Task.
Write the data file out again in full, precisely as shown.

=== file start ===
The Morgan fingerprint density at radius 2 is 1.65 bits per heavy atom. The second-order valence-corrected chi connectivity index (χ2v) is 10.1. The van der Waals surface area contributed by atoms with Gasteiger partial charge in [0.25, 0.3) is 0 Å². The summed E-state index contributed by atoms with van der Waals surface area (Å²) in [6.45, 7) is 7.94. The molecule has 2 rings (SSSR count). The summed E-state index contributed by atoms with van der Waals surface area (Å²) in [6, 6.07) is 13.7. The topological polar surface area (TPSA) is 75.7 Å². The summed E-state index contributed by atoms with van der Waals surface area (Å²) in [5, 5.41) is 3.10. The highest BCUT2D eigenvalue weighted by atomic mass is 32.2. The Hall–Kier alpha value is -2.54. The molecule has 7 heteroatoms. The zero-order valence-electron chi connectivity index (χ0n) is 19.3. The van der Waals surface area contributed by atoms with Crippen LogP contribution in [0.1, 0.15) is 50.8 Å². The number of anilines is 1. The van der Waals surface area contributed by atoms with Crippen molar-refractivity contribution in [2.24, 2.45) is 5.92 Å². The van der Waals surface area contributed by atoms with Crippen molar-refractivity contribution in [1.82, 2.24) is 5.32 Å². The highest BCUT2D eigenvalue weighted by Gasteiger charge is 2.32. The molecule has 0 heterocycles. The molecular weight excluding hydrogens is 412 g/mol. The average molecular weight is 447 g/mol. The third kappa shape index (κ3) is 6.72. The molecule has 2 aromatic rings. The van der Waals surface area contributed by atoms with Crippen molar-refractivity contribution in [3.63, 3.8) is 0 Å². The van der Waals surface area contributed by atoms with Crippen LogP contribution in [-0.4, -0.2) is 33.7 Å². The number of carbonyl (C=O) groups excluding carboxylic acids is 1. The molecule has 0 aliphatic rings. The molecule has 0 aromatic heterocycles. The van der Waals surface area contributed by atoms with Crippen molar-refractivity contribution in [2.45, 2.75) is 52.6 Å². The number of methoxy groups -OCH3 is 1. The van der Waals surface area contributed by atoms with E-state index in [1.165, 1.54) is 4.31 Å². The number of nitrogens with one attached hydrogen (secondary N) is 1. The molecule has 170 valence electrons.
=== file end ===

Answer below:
The Morgan fingerprint density at radius 2 is 1.65 bits per heavy atom. The second-order valence-corrected chi connectivity index (χ2v) is 10.1. The van der Waals surface area contributed by atoms with Gasteiger partial charge in [0.25, 0.3) is 0 Å². The summed E-state index contributed by atoms with van der Waals surface area (Å²) in [6.45, 7) is 7.94. The molecule has 2 rings (SSSR count). The summed E-state index contributed by atoms with van der Waals surface area (Å²) in [6, 6.07) is 13.7. The topological polar surface area (TPSA) is 75.7 Å². The summed E-state index contributed by atoms with van der Waals surface area (Å²) in [5, 5.41) is 3.10. The highest BCUT2D eigenvalue weighted by atomic mass is 32.2. The Hall–Kier alpha value is -2.54. The molecule has 7 heteroatoms. The zero-order valence-electron chi connectivity index (χ0n) is 19.3. The van der Waals surface area contributed by atoms with Crippen LogP contribution in [0.1, 0.15) is 50.8 Å². The number of anilines is 1. The van der Waals surface area contributed by atoms with Crippen molar-refractivity contribution in [2.24, 2.45) is 5.92 Å². The van der Waals surface area contributed by atoms with Crippen molar-refractivity contribution in [1.82, 2.24) is 5.32 Å². The highest BCUT2D eigenvalue weighted by Gasteiger charge is 2.32. The molecule has 0 heterocycles. The molecular weight excluding hydrogens is 412 g/mol. The average molecular weight is 447 g/mol. The third kappa shape index (κ3) is 6.72. The molecule has 2 aromatic rings. The van der Waals surface area contributed by atoms with Crippen molar-refractivity contribution in [3.63, 3.8) is 0 Å². The van der Waals surface area contributed by atoms with Crippen LogP contribution in [-0.4, -0.2) is 33.7 Å². The number of carbonyl (C=O) groups excluding carboxylic acids is 1. The molecule has 0 aliphatic rings. The molecule has 0 aromatic heterocycles. The van der Waals surface area contributed by atoms with Crippen molar-refractivity contribution in [2.45, 2.75) is 52.6 Å². The number of methoxy groups -OCH3 is 1. The van der Waals surface area contributed by atoms with E-state index in [1.165, 1.54) is 4.31 Å². The number of nitrogens with one attached hydrogen (secondary N) is 1. The molecule has 170 valence electrons.